Atlas of foodborne infections
transmitted by contaminated food and water

Atlas of Patogens Contents Information sources Glossary Administration

Listeria monocytogenes

CZ: listérie
EN: listeria

Meat and Meat Products
Milk and Milk Products
Soft Cheeses
Fruits and Vegetables
Water and Beverages
Hard Cheeses


Foodborne Disease:
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listeriosis - fever, muscle aches, and sometimes nausea or diarrhoea;


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Listeriosis, a serious infection caused by eating food contaminated with the bacterium Listeria monocytogenes, has recently been recognized as an important public health problem. The disease affects primarily pregnant women, newborns, and adults with weakened immune systems. A person with listeriosis has fever, muscle aches, and sometimes gastrointestinal symptoms such as nausea or diarrhoea. If infection spreads to the nervous system, symptoms such as headache, stiff neck, confusion, loss of balance, or convulsions can occur. Infected pregnant women may experience only a mild, flu-like illness; however, infections during pregnancy can lead to miscarriage or stillbirth, premature delivery, or infection of the newborn.

Listeria monocytogenes is found in soil and water. Vegetables can become contaminated from the soil or from manure used as fertilizer. Animals can carry the bacterium without appearing ill and can contaminate foods of animal origin such as meats and dairy products. The bacterium has been found in a variety of raw foods, such as uncooked meats and vegetables, as well as in processed foods that become contaminated after processing, such as soft cheeses and cold cuts at the deli counter. Unpasteurized (raw) milk or foods made from unpasteurized milk may contain the bacterium. Listeria is killed by pasteurization and cooking; however, in certain ready-to-eat foods such as hot dogs and deli meats, contamination may occur after cooking but before packaging.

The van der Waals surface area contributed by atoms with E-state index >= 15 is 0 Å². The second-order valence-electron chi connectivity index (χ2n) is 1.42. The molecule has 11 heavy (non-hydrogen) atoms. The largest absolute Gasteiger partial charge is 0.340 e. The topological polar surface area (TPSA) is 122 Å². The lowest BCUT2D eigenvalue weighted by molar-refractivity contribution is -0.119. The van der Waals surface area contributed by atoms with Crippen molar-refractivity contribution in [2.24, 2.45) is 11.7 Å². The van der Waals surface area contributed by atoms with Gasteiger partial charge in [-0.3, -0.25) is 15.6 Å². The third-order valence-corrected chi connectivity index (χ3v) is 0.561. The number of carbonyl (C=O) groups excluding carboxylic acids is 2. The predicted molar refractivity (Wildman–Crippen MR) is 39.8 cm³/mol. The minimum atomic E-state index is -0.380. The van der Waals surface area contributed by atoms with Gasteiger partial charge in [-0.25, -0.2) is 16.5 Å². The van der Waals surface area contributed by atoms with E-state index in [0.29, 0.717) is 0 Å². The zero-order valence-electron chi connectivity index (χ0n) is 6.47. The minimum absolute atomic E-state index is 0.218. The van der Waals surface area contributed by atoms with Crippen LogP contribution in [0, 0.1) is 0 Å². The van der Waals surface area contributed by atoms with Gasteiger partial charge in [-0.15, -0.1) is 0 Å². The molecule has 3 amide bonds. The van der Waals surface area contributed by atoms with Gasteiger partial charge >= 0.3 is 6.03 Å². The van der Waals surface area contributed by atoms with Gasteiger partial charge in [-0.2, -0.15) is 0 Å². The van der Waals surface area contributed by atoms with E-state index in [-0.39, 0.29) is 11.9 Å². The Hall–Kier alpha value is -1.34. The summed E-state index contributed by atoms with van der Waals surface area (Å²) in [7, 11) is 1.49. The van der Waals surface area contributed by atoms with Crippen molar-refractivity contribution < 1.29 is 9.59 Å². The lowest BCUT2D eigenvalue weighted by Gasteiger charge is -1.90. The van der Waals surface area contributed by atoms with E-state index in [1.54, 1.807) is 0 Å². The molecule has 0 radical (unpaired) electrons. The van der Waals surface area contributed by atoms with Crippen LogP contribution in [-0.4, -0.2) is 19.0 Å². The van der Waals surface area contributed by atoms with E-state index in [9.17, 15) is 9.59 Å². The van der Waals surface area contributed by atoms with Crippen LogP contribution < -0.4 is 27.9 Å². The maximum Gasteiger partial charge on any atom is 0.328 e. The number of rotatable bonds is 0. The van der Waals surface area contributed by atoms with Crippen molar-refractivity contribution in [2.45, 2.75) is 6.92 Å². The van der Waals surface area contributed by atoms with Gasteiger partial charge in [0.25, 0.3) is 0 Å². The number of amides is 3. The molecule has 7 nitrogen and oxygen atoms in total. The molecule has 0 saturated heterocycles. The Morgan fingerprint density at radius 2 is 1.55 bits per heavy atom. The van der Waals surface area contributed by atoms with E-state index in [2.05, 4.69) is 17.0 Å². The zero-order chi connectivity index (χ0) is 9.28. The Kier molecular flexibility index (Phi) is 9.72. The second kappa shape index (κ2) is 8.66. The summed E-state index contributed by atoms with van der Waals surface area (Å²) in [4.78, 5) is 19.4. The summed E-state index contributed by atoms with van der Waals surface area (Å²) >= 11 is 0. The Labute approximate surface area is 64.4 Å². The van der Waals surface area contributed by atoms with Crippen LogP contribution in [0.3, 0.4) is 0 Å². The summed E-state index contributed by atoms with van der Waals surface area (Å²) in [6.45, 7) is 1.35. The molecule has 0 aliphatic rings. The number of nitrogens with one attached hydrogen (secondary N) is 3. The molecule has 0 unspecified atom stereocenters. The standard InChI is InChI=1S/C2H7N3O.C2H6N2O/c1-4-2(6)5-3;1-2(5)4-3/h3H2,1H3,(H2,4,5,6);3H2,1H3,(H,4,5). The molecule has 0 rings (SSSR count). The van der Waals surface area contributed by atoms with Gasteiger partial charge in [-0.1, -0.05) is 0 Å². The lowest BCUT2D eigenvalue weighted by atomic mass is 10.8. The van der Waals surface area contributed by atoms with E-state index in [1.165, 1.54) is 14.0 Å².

When infection occurs during pregnancy, antibiotics given promptly to the pregnant woman can often prevent infection of the foetus or newborn. Babies with listeriosis receive the same antibiotics as adults, although a combination of antibiotics is often used until physicians are certain of the diagnosis. Even with prompt treatment, some infections result in death. This is particularly likely in the elderly and in persons with other serious medical problems.

Listeria monocytogenes causes serious human illness such as perinatal infections, septicemia and meningitis. In pregnant women it can cause a flu-like illness, which can result in miscarriage, stillbirth or birth of a severely ill infant. More recently, it has been recognized that L. monocytogenes can cause mild gastrointestinal symptoms. Listeriosis is a comparatively rare but very serious human illness with a case-fatality ratio of around 20%. Highly susceptible individuals include pregnant women, neonates,


Source: A magnified view of Listeria monocytogenes - scan microscopy
Source: Collecting of samples for dignostic procudures
Source: Detail of listeria
Source: Detail of Listeria colonies on agar
Source: Diagnostic test
Source: Listeriosis: food-borne disease campaign I.
Source: Listeriosis: food-borne disease campaign II.
Source: microbiological cultivation
Source: Microscopic examination of Listeria monocytogenes (colored)

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